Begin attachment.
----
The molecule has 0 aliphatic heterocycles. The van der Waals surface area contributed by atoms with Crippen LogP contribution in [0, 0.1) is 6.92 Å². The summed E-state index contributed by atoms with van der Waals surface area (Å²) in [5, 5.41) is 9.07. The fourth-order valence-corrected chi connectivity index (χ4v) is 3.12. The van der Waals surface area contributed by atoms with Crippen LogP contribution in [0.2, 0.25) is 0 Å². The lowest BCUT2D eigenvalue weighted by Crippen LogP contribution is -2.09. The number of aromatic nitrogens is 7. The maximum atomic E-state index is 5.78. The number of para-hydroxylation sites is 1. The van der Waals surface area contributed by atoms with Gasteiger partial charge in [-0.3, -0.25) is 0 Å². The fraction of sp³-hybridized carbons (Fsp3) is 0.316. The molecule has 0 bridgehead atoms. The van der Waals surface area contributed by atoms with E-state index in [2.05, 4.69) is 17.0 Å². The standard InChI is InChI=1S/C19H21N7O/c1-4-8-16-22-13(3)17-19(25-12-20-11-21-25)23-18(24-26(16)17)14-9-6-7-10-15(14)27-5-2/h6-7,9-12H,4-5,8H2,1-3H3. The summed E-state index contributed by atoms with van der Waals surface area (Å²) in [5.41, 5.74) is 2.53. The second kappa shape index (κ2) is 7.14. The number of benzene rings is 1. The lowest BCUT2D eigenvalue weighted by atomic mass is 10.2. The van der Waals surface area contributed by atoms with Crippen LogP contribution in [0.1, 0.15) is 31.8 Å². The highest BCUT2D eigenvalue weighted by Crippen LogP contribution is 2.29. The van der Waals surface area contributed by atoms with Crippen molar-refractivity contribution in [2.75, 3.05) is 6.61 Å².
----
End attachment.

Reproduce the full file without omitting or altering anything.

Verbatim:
The molecule has 0 aliphatic heterocycles. The van der Waals surface area contributed by atoms with Crippen LogP contribution in [0, 0.1) is 6.92 Å². The summed E-state index contributed by atoms with van der Waals surface area (Å²) in [5, 5.41) is 9.07. The fourth-order valence-corrected chi connectivity index (χ4v) is 3.12. The van der Waals surface area contributed by atoms with Crippen LogP contribution in [0.2, 0.25) is 0 Å². The lowest BCUT2D eigenvalue weighted by Crippen LogP contribution is -2.09. The number of aromatic nitrogens is 7. The maximum atomic E-state index is 5.78. The number of para-hydroxylation sites is 1. The van der Waals surface area contributed by atoms with Gasteiger partial charge in [-0.3, -0.25) is 0 Å². The fraction of sp³-hybridized carbons (Fsp3) is 0.316. The molecule has 0 bridgehead atoms. The van der Waals surface area contributed by atoms with E-state index in [2.05, 4.69) is 17.0 Å². The standard InChI is InChI=1S/C19H21N7O/c1-4-8-16-22-13(3)17-19(25-12-20-11-21-25)23-18(24-26(16)17)14-9-6-7-10-15(14)27-5-2/h6-7,9-12H,4-5,8H2,1-3H3. The summed E-state index contributed by atoms with van der Waals surface area (Å²) in [5.41, 5.74) is 2.53. The second kappa shape index (κ2) is 7.14. The number of benzene rings is 1. The lowest BCUT2D eigenvalue weighted by atomic mass is 10.2. The van der Waals surface area contributed by atoms with Crippen LogP contribution in [0.1, 0.15) is 31.8 Å². The highest BCUT2D eigenvalue weighted by Crippen LogP contribution is 2.29. The van der Waals surface area contributed by atoms with Crippen molar-refractivity contribution in [2.75, 3.05) is 6.61 Å².